So, thanks to Wikimedia’s recent publication of its transparency report, the monkey selfie is back in the news. Some background: in 2011, a British photographer traveling in Indonesia had his camera stolen by a macaque. It took a number of photos of varying quality, including this great little self-portrait. The image quickly went viral, followed by takedown requests by the photographer. Which immediately raised the question—wait—does he own the copyright in the photo?
One likely answer is, no, he doesn’t. This has been discussed at length (such as here and here) by copyright wonks. What I want to talk about today is a dilemma that’s nicely encapsulated by this Buzzfeed coverage of the story. Basically, there’s a bit of a red herring going around, saying that Wikimedia claims that the monkey owns the copyright. There are a lot of jokes and some (comedic?) indignation that a monkey might have more of a right to a work than a human.
But that’s not quite true. The claim isn’t that monkeys have IP rights—it’s that no one owns the copyright in the photo. A lot of people seem to take issue with this, insisting that, if the monkey doesn’t own the copyright, the photographer must—that someone has to own a copyright in the photo.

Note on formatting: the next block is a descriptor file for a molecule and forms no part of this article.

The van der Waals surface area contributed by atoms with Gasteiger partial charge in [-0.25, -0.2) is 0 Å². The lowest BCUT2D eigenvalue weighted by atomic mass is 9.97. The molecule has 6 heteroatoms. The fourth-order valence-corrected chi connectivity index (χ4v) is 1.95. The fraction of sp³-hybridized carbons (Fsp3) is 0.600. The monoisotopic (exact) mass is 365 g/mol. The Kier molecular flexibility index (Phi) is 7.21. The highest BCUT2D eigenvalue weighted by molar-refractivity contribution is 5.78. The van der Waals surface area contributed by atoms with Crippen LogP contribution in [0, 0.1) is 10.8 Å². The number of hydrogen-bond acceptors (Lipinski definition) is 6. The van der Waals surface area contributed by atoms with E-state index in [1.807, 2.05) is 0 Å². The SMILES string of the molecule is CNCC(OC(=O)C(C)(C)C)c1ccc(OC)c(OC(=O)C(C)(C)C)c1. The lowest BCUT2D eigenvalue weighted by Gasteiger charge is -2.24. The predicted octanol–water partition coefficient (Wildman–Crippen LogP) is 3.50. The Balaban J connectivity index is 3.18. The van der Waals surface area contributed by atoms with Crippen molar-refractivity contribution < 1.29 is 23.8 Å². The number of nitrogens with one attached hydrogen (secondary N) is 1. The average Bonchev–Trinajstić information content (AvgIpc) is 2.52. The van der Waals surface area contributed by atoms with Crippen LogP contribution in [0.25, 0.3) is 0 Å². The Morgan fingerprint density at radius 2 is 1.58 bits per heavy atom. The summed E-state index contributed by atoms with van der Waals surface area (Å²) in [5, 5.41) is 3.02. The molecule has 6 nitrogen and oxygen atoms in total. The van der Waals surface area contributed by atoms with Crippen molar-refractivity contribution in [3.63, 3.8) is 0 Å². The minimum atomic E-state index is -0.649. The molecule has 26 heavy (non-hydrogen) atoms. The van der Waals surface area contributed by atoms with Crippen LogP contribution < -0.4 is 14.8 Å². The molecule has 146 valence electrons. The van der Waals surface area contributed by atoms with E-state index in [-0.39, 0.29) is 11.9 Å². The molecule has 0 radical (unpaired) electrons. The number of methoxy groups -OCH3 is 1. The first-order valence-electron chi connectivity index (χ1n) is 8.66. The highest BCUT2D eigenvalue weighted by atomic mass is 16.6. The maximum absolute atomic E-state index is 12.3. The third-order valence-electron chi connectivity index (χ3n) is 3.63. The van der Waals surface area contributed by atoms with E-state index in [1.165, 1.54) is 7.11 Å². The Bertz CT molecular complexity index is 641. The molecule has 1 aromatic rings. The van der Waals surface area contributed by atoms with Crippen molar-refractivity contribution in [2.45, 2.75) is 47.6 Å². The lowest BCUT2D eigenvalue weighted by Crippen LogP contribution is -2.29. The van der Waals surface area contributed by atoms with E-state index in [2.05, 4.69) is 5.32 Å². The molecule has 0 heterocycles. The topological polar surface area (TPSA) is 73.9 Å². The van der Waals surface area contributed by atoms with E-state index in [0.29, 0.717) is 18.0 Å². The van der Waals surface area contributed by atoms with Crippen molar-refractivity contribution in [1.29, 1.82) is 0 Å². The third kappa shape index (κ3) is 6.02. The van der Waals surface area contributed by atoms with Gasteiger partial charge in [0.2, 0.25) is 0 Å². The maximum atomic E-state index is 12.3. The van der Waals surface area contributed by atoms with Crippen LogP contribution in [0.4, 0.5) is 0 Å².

But that just isn’t true.
This is the definition of the public domain—things that are not protected by copyright. We’re used to thinking of the public domain as consisting of things that were in copyright and then aged out of it after a length of time, but that’s just a part of it. There’s also works created by the federal government, and things that simply can’t be protected—like ideas, methods of operation, or discoveries.
The fact that this photo was created recently does play with our instincts a bit—it seems strange for a newly-created image—particularly such a compelling one—might not have a legal author. But our instincts are an unreliable guide in unusual situations like this one.
So is absolutely definitive that this work is in the public domain? No—there’s a non-frivolous case to be made that post-processing might be enough creative effort to give the photographer a copyright. But the larger point is this: we need to stop assuming that every image, sound recording, or innovation is owned, or even ownable. There are things that do not belong to anyone—they can be used by all. As easy as it is to get a copyright (and it shouldn’t be too hard), copyright protection is not the default state of the world. The public domain is.